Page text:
DIY Cleaning and Sanitizing Solutions
Our favorite cleaning products may be sold out almost everywhere, but that doesn’t mean we need to sacrifice a clean environment. Many of these store-bought products can be easily replicated with household items you probably already have on hand for easy, effective, and budget-friendly solutions that help protect us from dangerous pathogens like the novel coronavirus.
Items You Need for DIY Disinfecting Solutions
While a lot of these ingredients are often already in your home (even if you don’t know it!), they can be bought at pharmacies or your local grocery and hardware stores where they might be easier to find than packaged disinfecting wipes or sprays.
Your mom probably calls it rubbing alcohol, but isopropyl (also seen as isopropanol) is a chemical compound that’s been proven to effectively kill viruses and bacteria that live on surfaces within 30 seconds. Most bottles come in concentrations of 60% or higher but aim to use one with a high percentage (90% or higher), especially if you dilute it in water.
Yes, it’s useful for more than just your white bath towels. Bleach is probably the best at-home product for killing germs. When mixed and diluted with water, leave this solution on surfaces for at least 10 minutes before wiping off.
CAUTION! Bleach can be dangerous if used improperly. Never mix bleach with anything except water.
We all remember the painful bubbling in our scraped knees because hydrogen peroxide packs a powerful disinfecting punch. Despite a deceptively low concentration percentage (usually 3-6%), don’t be fooled: When used alone, it works tremendously well against bacteria, viruses, mold, fungi, and more. Like bleach though, leave hydrogen peroxide on surfaces for at least 10 minutes before wiping away.
How to Make DIY Cleaning Products
Washing our hands with soap and water is still king when it comes to preventing the spread of infectious diseases, but hand sanitizer still does an adequate job in a pinch, so long as it’s made with at least 60% alcohol.
Thankfully, it’s simple to make your own, and you need only two ingredients:
- ¾ cup isopropyl (vodka or other types of alcohol CANNOT be used as a substitute!)
- ¼ cup aloe vera gel
That’s it! The key to making your own hand sanitizer is a proper ratio of ingredients since you need the right amount of alcohol in the mixture to actually be effective.
Directions for DIY Hand Sanitizer:
- Pour your ingredients in a bowl with a pouring spout, like a glass measuring cup.
- Mix with a spoon and then whisk to turn the mixture into a gel.
- Store the gel in a clean, empty bottle (like a used hand sanitizer bottle or pump).
Feel free to add a few drops of your favorite essential oil for a hint of natural fragrance.
Disposable and reusable cleansing wipes
Disinfecting wipes remain one of the hardest to find, high-demand items of the coronavirus pandemic. Luckily, homemade wipes work just as effectively and may be easier on your wallet (especially if you go the reusable route). All you need is:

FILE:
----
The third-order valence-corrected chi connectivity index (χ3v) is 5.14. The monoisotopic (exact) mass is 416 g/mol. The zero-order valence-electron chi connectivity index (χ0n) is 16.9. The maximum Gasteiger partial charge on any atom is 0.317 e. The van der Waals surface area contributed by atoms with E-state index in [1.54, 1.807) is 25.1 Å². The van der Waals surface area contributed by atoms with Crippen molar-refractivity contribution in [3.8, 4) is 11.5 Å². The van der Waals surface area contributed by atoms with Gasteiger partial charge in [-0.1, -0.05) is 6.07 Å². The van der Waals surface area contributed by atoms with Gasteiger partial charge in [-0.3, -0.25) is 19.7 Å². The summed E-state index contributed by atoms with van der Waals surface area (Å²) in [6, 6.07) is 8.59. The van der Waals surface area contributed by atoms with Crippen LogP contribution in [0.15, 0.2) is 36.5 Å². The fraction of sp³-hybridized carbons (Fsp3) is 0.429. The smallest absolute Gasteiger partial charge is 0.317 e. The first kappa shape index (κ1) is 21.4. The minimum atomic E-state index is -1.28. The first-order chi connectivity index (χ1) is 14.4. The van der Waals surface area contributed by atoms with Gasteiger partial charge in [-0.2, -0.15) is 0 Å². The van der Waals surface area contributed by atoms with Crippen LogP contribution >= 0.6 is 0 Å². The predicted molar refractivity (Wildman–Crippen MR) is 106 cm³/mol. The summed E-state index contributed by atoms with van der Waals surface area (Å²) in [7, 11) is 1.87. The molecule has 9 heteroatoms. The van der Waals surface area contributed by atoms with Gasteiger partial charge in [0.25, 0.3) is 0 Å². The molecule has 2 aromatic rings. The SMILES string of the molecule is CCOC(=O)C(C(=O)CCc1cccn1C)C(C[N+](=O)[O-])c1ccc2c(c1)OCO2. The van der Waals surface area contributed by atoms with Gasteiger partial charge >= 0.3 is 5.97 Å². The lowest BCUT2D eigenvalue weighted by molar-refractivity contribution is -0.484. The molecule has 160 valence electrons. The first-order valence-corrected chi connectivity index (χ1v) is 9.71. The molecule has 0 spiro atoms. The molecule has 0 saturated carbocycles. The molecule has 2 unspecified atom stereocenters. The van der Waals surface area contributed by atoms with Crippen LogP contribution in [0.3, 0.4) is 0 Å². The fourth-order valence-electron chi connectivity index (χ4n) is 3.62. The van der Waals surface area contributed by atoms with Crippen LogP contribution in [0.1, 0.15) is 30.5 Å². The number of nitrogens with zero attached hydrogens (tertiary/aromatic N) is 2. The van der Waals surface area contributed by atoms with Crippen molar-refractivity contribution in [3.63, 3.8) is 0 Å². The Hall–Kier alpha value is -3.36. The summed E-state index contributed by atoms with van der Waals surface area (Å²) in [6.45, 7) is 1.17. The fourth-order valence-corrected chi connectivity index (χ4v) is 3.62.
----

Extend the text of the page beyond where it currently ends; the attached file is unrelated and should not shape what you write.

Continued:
- A bleach solution,
- Paper towels (for disposable wipes), and
- Cotton cloth squares (for reusable wipes).
To make a bleach solution, all you need is bleach and water. Never mix bleach with anything except water. The CDC recommends combining ⅓ cup bleach to one gallon of clean water, or four teaspoons to one quart, but most bleach containers will have directions on the label. Follow them carefully. The solution will lose its effectiveness in storage, so it’s best to use all of your solution and make new each time you need it.
Wear rubber gloves when making and using a bleach solution as it may irritate your skin. Also open windows (if possible) when using your bleach-and-water solution to reduce any effects on your respiratory system. And watch your clothes!
Disposable cleansing wipes
If you’re using paper towels to make disposable wipes, make sure you have a cylindrical container (like a used coffee can). Cut the roll of paper towels to fit the size of the container you’re using, and pour the solution into the container so the paper towels absorb the solution. Once thoroughly soaked, remove the cardboard paper tube and use the wipes immediately.
Reusable cleansing wipes
For the reusable wipes, use the same bleach-and-water solution to soak several cotton cloth squares, roughly the size of regular wipes. Once you’re finished using the wipes, launder them immediately or store them in an airtight container until they can be washed for reuse.
Diffusing the bleach smell (optional)
The scent of bleach can cause irritation for some folks, so you may opt to diffuse the smell with essential oils. Never put essential oils directly into the bleach solution.
After using the bleach solution and waiting 10 or more minutes, mix one cup of water with three to four drops of your favorite essential oil. Pour into a spray container and spritz the areas for a fresh, clean scent.
Things to Keep in Mind
While many online recipes for DIY cleaning products call for vinegar, essential oils, or even vodka, these items aren’t EPA-registered household disinfectants or proven to actually prevent the spread of viruses.
If you’re hesitant to use harsh chemicals (like bleach) in your home, understand that they’re needed to actually disinfect and not just “clean”. When fighting infectious diseases, the stronger the solution, the better the outcome.